• Histologically, there are increased numbers of goblet cells within the epithelium with scattered Paneth cells
    • Historically associated with concomitant colorectal adenocarcinoma; the finding of mucosal hyperplasia of the appendix may justify excluding this possibility (Histopathology 1995;26:33)
    • Mucosal hyperplasia is diffuse and nonpolypoid
Board review style question #1

The depicted lesion was incidentally identified in an appendix removed for acute appendicitis. The lesion is best classified as which of the following?

  1. Hyperplastic polyp
  2. Serrated lesion with dysplasia
  3. Serrated lesion without dysplasia
  4. Tubulovillous adenoma
Board review style answer #1
A. Hyperplastic polyp. This is an incidentally identified hyperplastic polyp in the appendix. There is background acute inflammation indicative of acute appendicitis. Appendiceal hyperplastic polyps are usually found in appendices removed for reasons other than a polypoid lesion. There is no cytologic dysplasia, so this is not a serrated lesion with dysplasia or a tubulovillous adenoma. A serrated lesion without dysplasia should have architectural features of a serrated lesion, including serrations involving the full thickness of the epithelium and base of the crypts with abnormal inverted T or L shaped crypts.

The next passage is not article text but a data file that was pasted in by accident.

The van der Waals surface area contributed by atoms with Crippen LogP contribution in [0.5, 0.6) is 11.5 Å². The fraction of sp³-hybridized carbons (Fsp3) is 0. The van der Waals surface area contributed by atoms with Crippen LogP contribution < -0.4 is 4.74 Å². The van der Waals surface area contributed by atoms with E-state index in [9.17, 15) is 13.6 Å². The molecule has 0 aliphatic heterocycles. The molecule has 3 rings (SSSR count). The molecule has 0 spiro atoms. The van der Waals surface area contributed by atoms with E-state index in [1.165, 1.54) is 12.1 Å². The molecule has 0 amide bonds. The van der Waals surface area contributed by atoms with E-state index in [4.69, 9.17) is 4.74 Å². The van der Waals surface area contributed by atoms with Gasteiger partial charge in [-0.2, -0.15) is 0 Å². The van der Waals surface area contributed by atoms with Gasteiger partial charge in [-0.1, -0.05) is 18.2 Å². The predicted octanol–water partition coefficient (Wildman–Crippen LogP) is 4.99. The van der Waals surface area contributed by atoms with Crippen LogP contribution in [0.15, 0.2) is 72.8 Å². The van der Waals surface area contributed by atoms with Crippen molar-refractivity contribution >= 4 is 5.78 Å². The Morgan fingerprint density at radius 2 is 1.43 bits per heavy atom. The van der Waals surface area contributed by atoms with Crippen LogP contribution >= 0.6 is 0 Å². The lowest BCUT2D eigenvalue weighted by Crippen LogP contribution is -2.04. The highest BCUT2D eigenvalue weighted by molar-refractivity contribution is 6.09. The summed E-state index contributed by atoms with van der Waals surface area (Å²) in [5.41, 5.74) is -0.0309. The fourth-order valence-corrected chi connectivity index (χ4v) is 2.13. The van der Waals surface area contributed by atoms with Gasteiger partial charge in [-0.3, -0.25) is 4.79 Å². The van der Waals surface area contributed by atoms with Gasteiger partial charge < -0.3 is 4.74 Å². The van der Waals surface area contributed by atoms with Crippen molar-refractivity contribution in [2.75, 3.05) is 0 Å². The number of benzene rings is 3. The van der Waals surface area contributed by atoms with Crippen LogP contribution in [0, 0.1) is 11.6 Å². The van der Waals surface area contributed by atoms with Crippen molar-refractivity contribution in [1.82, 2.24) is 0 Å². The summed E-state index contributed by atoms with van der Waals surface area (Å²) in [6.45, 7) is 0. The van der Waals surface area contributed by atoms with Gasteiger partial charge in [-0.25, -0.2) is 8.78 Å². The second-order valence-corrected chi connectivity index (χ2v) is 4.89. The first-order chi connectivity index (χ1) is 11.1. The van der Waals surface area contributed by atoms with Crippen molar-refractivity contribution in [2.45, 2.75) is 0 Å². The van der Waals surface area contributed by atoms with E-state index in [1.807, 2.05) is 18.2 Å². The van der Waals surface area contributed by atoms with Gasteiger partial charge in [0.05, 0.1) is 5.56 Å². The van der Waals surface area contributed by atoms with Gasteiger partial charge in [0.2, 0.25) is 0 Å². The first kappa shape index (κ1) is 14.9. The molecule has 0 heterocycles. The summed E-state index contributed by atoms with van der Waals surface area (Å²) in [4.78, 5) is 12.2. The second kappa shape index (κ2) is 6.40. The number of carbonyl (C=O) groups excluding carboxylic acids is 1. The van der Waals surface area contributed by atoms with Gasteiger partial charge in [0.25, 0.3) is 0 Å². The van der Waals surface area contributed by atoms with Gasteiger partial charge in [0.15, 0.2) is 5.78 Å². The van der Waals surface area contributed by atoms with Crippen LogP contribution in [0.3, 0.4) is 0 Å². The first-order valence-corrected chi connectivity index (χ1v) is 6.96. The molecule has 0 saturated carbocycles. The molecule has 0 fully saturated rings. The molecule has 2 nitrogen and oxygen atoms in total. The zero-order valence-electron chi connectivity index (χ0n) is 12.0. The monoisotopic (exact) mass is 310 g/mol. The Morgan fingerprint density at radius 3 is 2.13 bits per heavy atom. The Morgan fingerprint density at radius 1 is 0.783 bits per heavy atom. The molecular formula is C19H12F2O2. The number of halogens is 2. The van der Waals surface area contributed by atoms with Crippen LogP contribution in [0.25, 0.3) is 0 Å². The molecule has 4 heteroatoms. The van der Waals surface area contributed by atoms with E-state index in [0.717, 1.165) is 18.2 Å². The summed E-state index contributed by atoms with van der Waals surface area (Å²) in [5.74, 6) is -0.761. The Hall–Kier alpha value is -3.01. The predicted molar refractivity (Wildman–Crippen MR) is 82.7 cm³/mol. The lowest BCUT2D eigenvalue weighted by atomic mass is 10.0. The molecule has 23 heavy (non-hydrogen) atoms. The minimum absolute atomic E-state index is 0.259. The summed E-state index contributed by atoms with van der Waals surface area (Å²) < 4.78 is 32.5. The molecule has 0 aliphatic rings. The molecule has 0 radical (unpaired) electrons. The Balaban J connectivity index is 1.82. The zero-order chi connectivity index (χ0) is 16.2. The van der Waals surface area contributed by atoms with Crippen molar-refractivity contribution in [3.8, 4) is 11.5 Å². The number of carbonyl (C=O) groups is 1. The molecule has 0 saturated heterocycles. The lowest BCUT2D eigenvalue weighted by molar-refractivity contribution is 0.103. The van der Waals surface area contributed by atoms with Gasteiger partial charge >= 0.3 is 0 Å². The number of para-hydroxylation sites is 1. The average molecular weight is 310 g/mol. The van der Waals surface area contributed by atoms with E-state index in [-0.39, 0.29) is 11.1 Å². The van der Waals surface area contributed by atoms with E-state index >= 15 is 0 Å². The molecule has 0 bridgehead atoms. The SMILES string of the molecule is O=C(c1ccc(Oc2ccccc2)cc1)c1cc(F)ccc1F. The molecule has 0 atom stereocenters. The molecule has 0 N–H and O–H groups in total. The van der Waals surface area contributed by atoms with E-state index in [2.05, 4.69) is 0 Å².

Comment Here

Reference: Hyperplastic polyp
Board review style question #2
Which of the following is true regarding the current molecular understanding of the possible pathogenesis of hyperplastic polyps in the appendix?

  1. They are clearly related to and caused by the serrated pathway of colorectal neoplasia
  2. They commonly demonstrate a CpG island methylator (CIMP) phenotype
  3. They commonly have microsatellite instability
  4. They more often have KRAS rather than BRAF mutations
Board review style answer #2
D. Appendiceal hyperplastic polyps more often harbor a KRAS gene mutation versus a BRAF mutation. Appendiceal hyperplastic polyps do not appear to develop via the serrated pathway of colorectal neoplasia, which is characterized by BRAF mutations, DNA methylation and microsatellite instability. Appendiceal hyperplastic polyps do not typically have a CIMP phenotype.

Comment Here

Reference: Hyperplastic polyp
Back to top
Image 01 Image 02